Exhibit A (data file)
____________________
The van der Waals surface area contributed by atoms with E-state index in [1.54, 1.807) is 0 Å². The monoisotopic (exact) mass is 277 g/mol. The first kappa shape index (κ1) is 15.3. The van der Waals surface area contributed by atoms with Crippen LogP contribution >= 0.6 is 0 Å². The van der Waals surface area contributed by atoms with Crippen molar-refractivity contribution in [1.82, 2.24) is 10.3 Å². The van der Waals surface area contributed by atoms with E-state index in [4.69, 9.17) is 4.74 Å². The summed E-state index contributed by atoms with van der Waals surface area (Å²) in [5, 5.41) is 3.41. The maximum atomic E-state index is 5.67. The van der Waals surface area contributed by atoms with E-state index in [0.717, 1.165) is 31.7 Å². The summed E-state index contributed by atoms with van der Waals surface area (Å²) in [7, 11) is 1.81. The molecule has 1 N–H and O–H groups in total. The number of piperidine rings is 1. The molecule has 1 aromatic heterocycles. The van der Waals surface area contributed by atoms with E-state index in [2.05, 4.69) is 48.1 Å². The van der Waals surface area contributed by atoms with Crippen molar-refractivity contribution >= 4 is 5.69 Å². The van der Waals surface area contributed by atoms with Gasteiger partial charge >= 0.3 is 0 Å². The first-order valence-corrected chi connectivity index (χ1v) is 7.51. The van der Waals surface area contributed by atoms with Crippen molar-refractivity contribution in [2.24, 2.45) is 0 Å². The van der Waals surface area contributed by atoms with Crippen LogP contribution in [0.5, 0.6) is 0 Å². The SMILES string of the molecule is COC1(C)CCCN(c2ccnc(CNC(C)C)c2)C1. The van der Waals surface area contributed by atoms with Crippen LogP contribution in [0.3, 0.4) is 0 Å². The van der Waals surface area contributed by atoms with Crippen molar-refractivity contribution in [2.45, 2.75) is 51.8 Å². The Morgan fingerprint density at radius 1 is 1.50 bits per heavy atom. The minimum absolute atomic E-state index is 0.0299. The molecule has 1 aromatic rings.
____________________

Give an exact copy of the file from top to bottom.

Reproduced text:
The van der Waals surface area contributed by atoms with E-state index in [1.54, 1.807) is 0 Å². The monoisotopic (exact) mass is 277 g/mol. The first kappa shape index (κ1) is 15.3. The van der Waals surface area contributed by atoms with Crippen LogP contribution >= 0.6 is 0 Å². The van der Waals surface area contributed by atoms with Crippen molar-refractivity contribution in [1.82, 2.24) is 10.3 Å². The van der Waals surface area contributed by atoms with E-state index in [4.69, 9.17) is 4.74 Å². The summed E-state index contributed by atoms with van der Waals surface area (Å²) in [5, 5.41) is 3.41. The maximum atomic E-state index is 5.67. The van der Waals surface area contributed by atoms with E-state index in [0.717, 1.165) is 31.7 Å². The summed E-state index contributed by atoms with van der Waals surface area (Å²) in [7, 11) is 1.81. The molecule has 1 N–H and O–H groups in total. The number of piperidine rings is 1. The molecule has 1 aromatic heterocycles. The van der Waals surface area contributed by atoms with E-state index in [2.05, 4.69) is 48.1 Å². The van der Waals surface area contributed by atoms with Crippen molar-refractivity contribution >= 4 is 5.69 Å². The van der Waals surface area contributed by atoms with Gasteiger partial charge >= 0.3 is 0 Å². The first-order valence-corrected chi connectivity index (χ1v) is 7.51. The van der Waals surface area contributed by atoms with Crippen molar-refractivity contribution in [2.24, 2.45) is 0 Å². The van der Waals surface area contributed by atoms with Crippen LogP contribution in [0.5, 0.6) is 0 Å². The SMILES string of the molecule is COC1(C)CCCN(c2ccnc(CNC(C)C)c2)C1. The van der Waals surface area contributed by atoms with Crippen LogP contribution in [0.3, 0.4) is 0 Å². The van der Waals surface area contributed by atoms with Crippen molar-refractivity contribution in [2.45, 2.75) is 51.8 Å². The Morgan fingerprint density at radius 1 is 1.50 bits per heavy atom. The minimum absolute atomic E-state index is 0.0299. The molecule has 1 aromatic rings.